Rambling in the Mud

Yesterday we hopped the local bus to Chipping Camden, then trekked back to Broadway along the Cotswold Way. Lots of slogging through dreary, mucky fields, with no views since clouds hugged the ridges. I traveled back in time, imagining myself as a villein, taking the long road home after working out my service to the local feudal overlord. (Post the arrival of sheep, of course.)

Back in Broadway, we found ourselves on the toney end of the High Street, appropriately blocked off from the original access road to protect the sensibilities of the extra-privileged class (as opposed to the merely privileged, whose second homes now dominate Cotswold real estate).

Our cottage neighborhood includes a hardware store 3 doors down, with the local library a tiny ramble down the way.

The hardware folks supply all kinds of goods, including wild bird supplies (this is, after all, the country that invented competitive birding - probably as a substitute for the competitive slaughter of earlier days.) The shopfront window includes snaps of local birdlife (plus the shop cat, for balance).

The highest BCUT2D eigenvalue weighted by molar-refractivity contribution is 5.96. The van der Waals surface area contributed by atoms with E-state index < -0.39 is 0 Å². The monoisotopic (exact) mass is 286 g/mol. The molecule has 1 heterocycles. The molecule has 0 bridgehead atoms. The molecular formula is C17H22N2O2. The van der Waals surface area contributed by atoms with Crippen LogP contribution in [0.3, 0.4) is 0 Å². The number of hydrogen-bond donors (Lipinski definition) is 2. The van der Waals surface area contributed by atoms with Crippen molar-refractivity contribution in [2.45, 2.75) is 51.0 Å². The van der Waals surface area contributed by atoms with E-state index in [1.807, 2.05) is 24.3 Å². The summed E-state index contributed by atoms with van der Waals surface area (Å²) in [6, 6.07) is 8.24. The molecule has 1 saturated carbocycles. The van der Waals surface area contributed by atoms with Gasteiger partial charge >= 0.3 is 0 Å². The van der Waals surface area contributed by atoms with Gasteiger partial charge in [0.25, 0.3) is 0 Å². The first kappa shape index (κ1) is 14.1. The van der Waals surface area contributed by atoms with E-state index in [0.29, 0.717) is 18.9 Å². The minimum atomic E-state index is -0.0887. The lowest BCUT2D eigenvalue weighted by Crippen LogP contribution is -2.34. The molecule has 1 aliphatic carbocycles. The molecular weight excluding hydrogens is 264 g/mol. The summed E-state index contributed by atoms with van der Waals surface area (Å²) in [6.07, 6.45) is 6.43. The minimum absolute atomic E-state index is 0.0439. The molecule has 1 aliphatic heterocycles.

After puzzling over these bizarre nestlings, I finally ventured inside to ask their species. "Oh, you mean the ugly ones? The ones that look like dinosaurs?" said the proprietor in a broad, country accent). "Wood pigeons. They're born with those beaks. You never see them this way because fledglings don't leave the nest until fully feathered."

Back in Broadway, we found ourselves on the toney end of the High Street, appropriately blocked off from the original access road to protect the sensibilities of the extra-privileged class (as opposed to the merely privileged, whose second homes now dominate Cotswold real estate).

Our cottage neighborhood includes a hardware store 3 doors down, with the local library a tiny ramble down the way.

The hardware folks supply all kinds of goods, including wild bird supplies (this is, after all, the country that invented competitive birding - probably as a substitute for the competitive slaughter of earlier days.) The shopfront window includes snaps of local birdlife (plus the shop cat, for balance).

After puzzling over these bizarre nestlings, I finally ventured inside to ask their species. "Oh, you mean the ugly ones? The ones that look like dinosaurs?" said the proprietor in a broad, country accent). "Wood pigeons. They're born with those beaks. You never see them this way because fledglings don't leave the nest until fully feathered."

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